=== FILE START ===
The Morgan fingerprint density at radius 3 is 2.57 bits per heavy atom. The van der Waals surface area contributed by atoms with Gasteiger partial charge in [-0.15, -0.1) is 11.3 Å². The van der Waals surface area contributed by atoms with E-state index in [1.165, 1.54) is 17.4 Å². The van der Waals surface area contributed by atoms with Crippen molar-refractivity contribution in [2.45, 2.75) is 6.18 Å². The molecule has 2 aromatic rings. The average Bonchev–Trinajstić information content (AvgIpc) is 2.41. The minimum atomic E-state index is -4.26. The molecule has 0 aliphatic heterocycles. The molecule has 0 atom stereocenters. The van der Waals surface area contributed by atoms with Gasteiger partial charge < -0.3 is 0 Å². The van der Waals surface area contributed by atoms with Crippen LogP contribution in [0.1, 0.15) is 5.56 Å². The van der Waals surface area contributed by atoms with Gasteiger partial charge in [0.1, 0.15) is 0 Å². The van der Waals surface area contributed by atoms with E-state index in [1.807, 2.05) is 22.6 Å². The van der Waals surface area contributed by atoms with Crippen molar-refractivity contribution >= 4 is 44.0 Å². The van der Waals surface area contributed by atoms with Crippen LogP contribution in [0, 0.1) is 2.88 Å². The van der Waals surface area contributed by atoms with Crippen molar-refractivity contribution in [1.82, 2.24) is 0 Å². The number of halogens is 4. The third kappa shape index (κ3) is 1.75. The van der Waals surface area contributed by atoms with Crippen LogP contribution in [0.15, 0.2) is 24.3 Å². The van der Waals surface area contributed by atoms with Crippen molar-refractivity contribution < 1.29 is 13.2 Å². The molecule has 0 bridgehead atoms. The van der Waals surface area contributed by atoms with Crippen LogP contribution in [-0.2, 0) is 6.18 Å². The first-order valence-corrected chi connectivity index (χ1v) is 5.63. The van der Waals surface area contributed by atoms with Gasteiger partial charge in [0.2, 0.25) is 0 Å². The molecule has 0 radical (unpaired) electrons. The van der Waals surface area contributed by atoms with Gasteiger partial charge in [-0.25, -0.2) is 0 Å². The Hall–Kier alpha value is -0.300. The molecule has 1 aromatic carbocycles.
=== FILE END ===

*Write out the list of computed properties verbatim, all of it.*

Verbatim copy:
The Morgan fingerprint density at radius 3 is 2.57 bits per heavy atom. The van der Waals surface area contributed by atoms with Gasteiger partial charge in [-0.15, -0.1) is 11.3 Å². The van der Waals surface area contributed by atoms with E-state index in [1.165, 1.54) is 17.4 Å². The van der Waals surface area contributed by atoms with Crippen molar-refractivity contribution in [2.45, 2.75) is 6.18 Å². The molecule has 2 aromatic rings. The average Bonchev–Trinajstić information content (AvgIpc) is 2.41. The minimum atomic E-state index is -4.26. The molecule has 0 aliphatic heterocycles. The molecule has 0 atom stereocenters. The van der Waals surface area contributed by atoms with Gasteiger partial charge < -0.3 is 0 Å². The van der Waals surface area contributed by atoms with Crippen LogP contribution in [0.1, 0.15) is 5.56 Å². The van der Waals surface area contributed by atoms with Gasteiger partial charge in [0.1, 0.15) is 0 Å². The van der Waals surface area contributed by atoms with E-state index in [1.807, 2.05) is 22.6 Å². The van der Waals surface area contributed by atoms with Crippen molar-refractivity contribution >= 4 is 44.0 Å². The van der Waals surface area contributed by atoms with Crippen LogP contribution in [0, 0.1) is 2.88 Å². The van der Waals surface area contributed by atoms with Crippen molar-refractivity contribution in [1.82, 2.24) is 0 Å². The number of halogens is 4. The third kappa shape index (κ3) is 1.75. The van der Waals surface area contributed by atoms with Crippen LogP contribution in [0.15, 0.2) is 24.3 Å². The van der Waals surface area contributed by atoms with Crippen molar-refractivity contribution < 1.29 is 13.2 Å². The molecule has 0 bridgehead atoms. The van der Waals surface area contributed by atoms with Crippen LogP contribution in [-0.2, 0) is 6.18 Å². The first-order valence-corrected chi connectivity index (χ1v) is 5.63. The van der Waals surface area contributed by atoms with Gasteiger partial charge in [0.2, 0.25) is 0 Å². The molecule has 0 radical (unpaired) electrons. The van der Waals surface area contributed by atoms with Gasteiger partial charge in [-0.25, -0.2) is 0 Å². The Hall–Kier alpha value is -0.300. The molecule has 1 aromatic carbocycles.